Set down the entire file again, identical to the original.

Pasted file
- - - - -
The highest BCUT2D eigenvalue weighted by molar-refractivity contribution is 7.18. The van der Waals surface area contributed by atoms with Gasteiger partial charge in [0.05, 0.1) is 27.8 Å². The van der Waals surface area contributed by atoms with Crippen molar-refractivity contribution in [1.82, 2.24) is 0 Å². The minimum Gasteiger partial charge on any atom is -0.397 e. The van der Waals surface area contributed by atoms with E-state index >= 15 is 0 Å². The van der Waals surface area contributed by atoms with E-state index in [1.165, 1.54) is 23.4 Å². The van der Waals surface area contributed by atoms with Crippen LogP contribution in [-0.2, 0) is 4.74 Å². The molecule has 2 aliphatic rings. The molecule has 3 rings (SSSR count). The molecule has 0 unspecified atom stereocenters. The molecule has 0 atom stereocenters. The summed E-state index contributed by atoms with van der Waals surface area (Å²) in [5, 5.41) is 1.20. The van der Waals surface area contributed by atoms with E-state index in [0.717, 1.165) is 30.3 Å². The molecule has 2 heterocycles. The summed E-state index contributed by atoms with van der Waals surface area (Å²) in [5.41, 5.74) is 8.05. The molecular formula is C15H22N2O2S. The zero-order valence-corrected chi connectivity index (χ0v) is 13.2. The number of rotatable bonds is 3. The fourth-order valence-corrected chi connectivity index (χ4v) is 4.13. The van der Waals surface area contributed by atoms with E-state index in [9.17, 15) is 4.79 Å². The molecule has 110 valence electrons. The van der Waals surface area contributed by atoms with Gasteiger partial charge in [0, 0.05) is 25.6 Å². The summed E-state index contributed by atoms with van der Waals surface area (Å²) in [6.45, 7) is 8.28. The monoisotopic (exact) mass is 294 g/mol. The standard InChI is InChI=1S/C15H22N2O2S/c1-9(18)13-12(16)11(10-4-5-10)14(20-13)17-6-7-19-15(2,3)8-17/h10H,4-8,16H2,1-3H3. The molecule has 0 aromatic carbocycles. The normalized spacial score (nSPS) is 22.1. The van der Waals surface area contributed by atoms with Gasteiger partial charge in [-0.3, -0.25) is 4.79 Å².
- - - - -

The highest BCUT2D eigenvalue weighted by molar-refractivity contribution is 7.18. The van der Waals surface area contributed by atoms with Gasteiger partial charge in [0.05, 0.1) is 27.8 Å². The van der Waals surface area contributed by atoms with Crippen molar-refractivity contribution in [1.82, 2.24) is 0 Å². The minimum Gasteiger partial charge on any atom is -0.397 e. The van der Waals surface area contributed by atoms with E-state index >= 15 is 0 Å². The van der Waals surface area contributed by atoms with E-state index in [1.165, 1.54) is 23.4 Å². The van der Waals surface area contributed by atoms with Crippen LogP contribution in [-0.2, 0) is 4.74 Å². The molecule has 2 aliphatic rings. The molecule has 3 rings (SSSR count). The molecule has 0 unspecified atom stereocenters. The molecule has 0 atom stereocenters. The summed E-state index contributed by atoms with van der Waals surface area (Å²) in [5, 5.41) is 1.20. The van der Waals surface area contributed by atoms with E-state index in [0.717, 1.165) is 30.3 Å². The molecule has 2 heterocycles. The summed E-state index contributed by atoms with van der Waals surface area (Å²) in [5.41, 5.74) is 8.05. The molecular formula is C15H22N2O2S. The zero-order valence-corrected chi connectivity index (χ0v) is 13.2. The number of rotatable bonds is 3. The fourth-order valence-corrected chi connectivity index (χ4v) is 4.13. The van der Waals surface area contributed by atoms with E-state index in [9.17, 15) is 4.79 Å². The molecule has 110 valence electrons. The van der Waals surface area contributed by atoms with Gasteiger partial charge in [0, 0.05) is 25.6 Å². The summed E-state index contributed by atoms with van der Waals surface area (Å²) in [6.45, 7) is 8.28. The monoisotopic (exact) mass is 294 g/mol. The standard InChI is InChI=1S/C15H22N2O2S/c1-9(18)13-12(16)11(10-4-5-10)14(20-13)17-6-7-19-15(2,3)8-17/h10H,4-8,16H2,1-3H3. The molecule has 0 aromatic carbocycles. The normalized spacial score (nSPS) is 22.1. The van der Waals surface area contributed by atoms with Gasteiger partial charge in [-0.3, -0.25) is 4.79 Å².